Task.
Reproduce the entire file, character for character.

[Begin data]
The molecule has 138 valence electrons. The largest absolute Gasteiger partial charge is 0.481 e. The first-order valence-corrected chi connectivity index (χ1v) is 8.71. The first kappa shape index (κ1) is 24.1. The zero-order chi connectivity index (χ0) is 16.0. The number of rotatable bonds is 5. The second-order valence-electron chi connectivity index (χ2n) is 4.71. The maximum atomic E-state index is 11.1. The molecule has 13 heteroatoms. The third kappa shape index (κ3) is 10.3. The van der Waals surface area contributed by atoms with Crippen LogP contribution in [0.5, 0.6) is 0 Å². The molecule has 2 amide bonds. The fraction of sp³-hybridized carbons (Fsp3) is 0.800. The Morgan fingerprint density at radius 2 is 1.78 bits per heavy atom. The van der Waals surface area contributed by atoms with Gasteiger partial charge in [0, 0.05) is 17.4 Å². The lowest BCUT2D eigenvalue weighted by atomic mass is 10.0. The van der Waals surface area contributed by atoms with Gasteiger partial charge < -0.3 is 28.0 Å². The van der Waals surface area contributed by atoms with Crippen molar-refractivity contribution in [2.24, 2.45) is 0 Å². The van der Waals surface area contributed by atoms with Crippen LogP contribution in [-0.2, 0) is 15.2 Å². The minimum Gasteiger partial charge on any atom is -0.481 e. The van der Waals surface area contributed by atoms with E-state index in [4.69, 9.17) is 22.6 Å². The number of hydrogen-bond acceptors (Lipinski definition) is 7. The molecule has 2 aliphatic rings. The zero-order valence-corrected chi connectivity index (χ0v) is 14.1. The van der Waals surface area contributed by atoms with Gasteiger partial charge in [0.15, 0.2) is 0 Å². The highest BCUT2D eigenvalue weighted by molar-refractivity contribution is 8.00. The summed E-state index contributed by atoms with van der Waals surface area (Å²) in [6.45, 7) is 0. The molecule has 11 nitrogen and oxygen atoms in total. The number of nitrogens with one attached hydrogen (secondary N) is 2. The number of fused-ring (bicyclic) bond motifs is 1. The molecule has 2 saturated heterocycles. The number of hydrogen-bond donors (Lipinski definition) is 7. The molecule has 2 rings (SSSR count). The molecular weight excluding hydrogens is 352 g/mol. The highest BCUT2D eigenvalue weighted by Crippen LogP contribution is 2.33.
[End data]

The molecule has 138 valence electrons. The largest absolute Gasteiger partial charge is 0.481 e. The first-order valence-corrected chi connectivity index (χ1v) is 8.71. The first kappa shape index (κ1) is 24.1. The zero-order chi connectivity index (χ0) is 16.0. The number of rotatable bonds is 5. The second-order valence-electron chi connectivity index (χ2n) is 4.71. The maximum atomic E-state index is 11.1. The molecule has 13 heteroatoms. The third kappa shape index (κ3) is 10.3. The van der Waals surface area contributed by atoms with Crippen LogP contribution in [0.5, 0.6) is 0 Å². The molecule has 2 amide bonds. The fraction of sp³-hybridized carbons (Fsp3) is 0.800. The Morgan fingerprint density at radius 2 is 1.78 bits per heavy atom. The van der Waals surface area contributed by atoms with Gasteiger partial charge in [0, 0.05) is 17.4 Å². The lowest BCUT2D eigenvalue weighted by atomic mass is 10.0. The van der Waals surface area contributed by atoms with Gasteiger partial charge < -0.3 is 28.0 Å². The van der Waals surface area contributed by atoms with Crippen molar-refractivity contribution in [2.24, 2.45) is 0 Å². The van der Waals surface area contributed by atoms with Crippen LogP contribution in [-0.2, 0) is 15.2 Å². The minimum Gasteiger partial charge on any atom is -0.481 e. The van der Waals surface area contributed by atoms with E-state index in [4.69, 9.17) is 22.6 Å². The number of hydrogen-bond acceptors (Lipinski definition) is 7. The molecule has 2 aliphatic rings. The zero-order valence-corrected chi connectivity index (χ0v) is 14.1. The van der Waals surface area contributed by atoms with Gasteiger partial charge in [0.15, 0.2) is 0 Å². The highest BCUT2D eigenvalue weighted by molar-refractivity contribution is 8.00. The summed E-state index contributed by atoms with van der Waals surface area (Å²) in [6.45, 7) is 0. The molecule has 11 nitrogen and oxygen atoms in total. The number of nitrogens with one attached hydrogen (secondary N) is 2. The number of fused-ring (bicyclic) bond motifs is 1. The molecule has 2 saturated heterocycles. The number of hydrogen-bond donors (Lipinski definition) is 7. The molecule has 2 rings (SSSR count). The molecular weight excluding hydrogens is 352 g/mol. The highest BCUT2D eigenvalue weighted by Crippen LogP contribution is 2.33.